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Be as still as a mountain

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Most of us have probably seen Tai Chi and maybe been struck by its flowing movements. Often described as meditation within movement Tai Chi is perhaps the most poetic of martial arts and for many has become a source of great inner peace and centred-ness in an ever changing and challenging world.

The name “Tai Chi” (sometimes spelt Tai Ji) originated as a concept found in early Taoist thought. It refers to a supreme archetypal principle which governs everything: Yin and Yang.

Yin and Yang can be likened to soft and hard, full and empty, night and day – and form the basis of an essential balance to everything, something that one can find and adhere to, bringing harmony, order and happiness once it has been embodied.

In Tai Chi, this idea of ever-changing flux and change, which follows the principles of Yin and Yang, is used to enhance ones understanding of oneself, ones physical body, energy (Qi), environment and understanding of martial skill.

Many early Tai Chi masters refined such understanding and where able to defend themselves and maintain their health whilst improving their qualities such as courage, compassion and self mastery. This is something that still carries on today, with some Western practitioners now attaining similar levels of mastery.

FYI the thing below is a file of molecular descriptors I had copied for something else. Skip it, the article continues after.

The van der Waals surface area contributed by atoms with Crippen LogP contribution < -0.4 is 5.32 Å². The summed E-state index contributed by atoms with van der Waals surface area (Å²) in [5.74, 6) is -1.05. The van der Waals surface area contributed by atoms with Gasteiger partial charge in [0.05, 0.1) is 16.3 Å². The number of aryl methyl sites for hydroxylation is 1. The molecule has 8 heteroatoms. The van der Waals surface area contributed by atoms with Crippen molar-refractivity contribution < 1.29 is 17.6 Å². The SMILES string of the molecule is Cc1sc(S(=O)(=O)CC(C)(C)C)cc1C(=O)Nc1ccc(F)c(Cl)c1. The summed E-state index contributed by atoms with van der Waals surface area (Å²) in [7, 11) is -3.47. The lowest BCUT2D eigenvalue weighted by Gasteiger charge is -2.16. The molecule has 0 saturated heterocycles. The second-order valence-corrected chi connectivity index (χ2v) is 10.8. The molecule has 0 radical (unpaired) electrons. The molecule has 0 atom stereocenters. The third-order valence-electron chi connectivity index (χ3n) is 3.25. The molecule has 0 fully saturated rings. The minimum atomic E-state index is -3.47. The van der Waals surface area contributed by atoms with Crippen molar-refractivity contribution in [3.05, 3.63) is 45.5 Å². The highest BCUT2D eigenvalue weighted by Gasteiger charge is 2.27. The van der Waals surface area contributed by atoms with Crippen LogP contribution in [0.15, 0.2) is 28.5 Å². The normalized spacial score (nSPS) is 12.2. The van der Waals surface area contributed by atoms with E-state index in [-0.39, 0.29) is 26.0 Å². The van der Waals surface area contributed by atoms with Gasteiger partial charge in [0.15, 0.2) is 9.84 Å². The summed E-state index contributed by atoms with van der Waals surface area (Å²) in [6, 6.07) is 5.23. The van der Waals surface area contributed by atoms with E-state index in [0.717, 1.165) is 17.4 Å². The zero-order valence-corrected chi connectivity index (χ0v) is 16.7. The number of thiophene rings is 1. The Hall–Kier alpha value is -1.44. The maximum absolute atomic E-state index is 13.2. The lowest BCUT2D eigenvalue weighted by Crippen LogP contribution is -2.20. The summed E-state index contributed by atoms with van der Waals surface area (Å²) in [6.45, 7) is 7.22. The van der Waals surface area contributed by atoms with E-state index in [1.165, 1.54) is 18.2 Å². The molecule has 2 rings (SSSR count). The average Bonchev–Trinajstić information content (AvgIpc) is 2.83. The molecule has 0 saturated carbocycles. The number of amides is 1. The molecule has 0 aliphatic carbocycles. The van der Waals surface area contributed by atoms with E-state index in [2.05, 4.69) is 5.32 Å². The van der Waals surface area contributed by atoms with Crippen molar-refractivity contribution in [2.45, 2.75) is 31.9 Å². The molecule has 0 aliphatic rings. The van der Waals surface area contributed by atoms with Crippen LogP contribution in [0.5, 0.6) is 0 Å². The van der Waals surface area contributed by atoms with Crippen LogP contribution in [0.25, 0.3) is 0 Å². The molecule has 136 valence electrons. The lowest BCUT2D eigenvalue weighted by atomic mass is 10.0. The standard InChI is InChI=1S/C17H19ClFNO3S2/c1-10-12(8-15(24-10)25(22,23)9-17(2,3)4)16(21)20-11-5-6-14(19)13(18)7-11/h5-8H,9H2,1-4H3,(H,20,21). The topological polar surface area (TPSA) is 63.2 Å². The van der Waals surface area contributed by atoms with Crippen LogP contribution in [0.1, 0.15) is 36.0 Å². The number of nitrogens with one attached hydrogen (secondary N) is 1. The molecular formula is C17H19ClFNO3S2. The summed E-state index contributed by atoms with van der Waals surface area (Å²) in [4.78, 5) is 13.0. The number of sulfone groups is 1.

From our perspective we often need to practice something that will occupy our attention whilst bringing noticeable benefit to our mental and physical state, freeing us from stress and providing us with an activity that we can let go with. Tai Chi is such a thing and more.

To begin with, learning Tai Chi can take the form of learning set moves in sequence. Moves that help us improve posture for example or help us to enhance flexibility and relaxation. At first it may feel like we are in an alien environment, i.e. in our bodies and not in our heads; learning to move in a more conscious way.

Learning Tai Chi can be so rewarding because it helps us relax, in fact it makes it necessary to relax, it almost forces us to relax! Because as soon as we tighten up we lose the flow and the thread. Conversely if we let go too much and go all floppy, we forget about keeping aware – so we don’t quite get it that way either. Luckily though it isn’t that hard, we just need the right kind of gentle effort to make it all work well, so we can really enjoy it and benefit from this incredible treasure house of wellness and health.

Try the simple exercise on the video here, with Luke Shepherd – a practitioner with over 30 years experience. If you like it you may also want to try a complete online Tai Chi course, called i-Chi.

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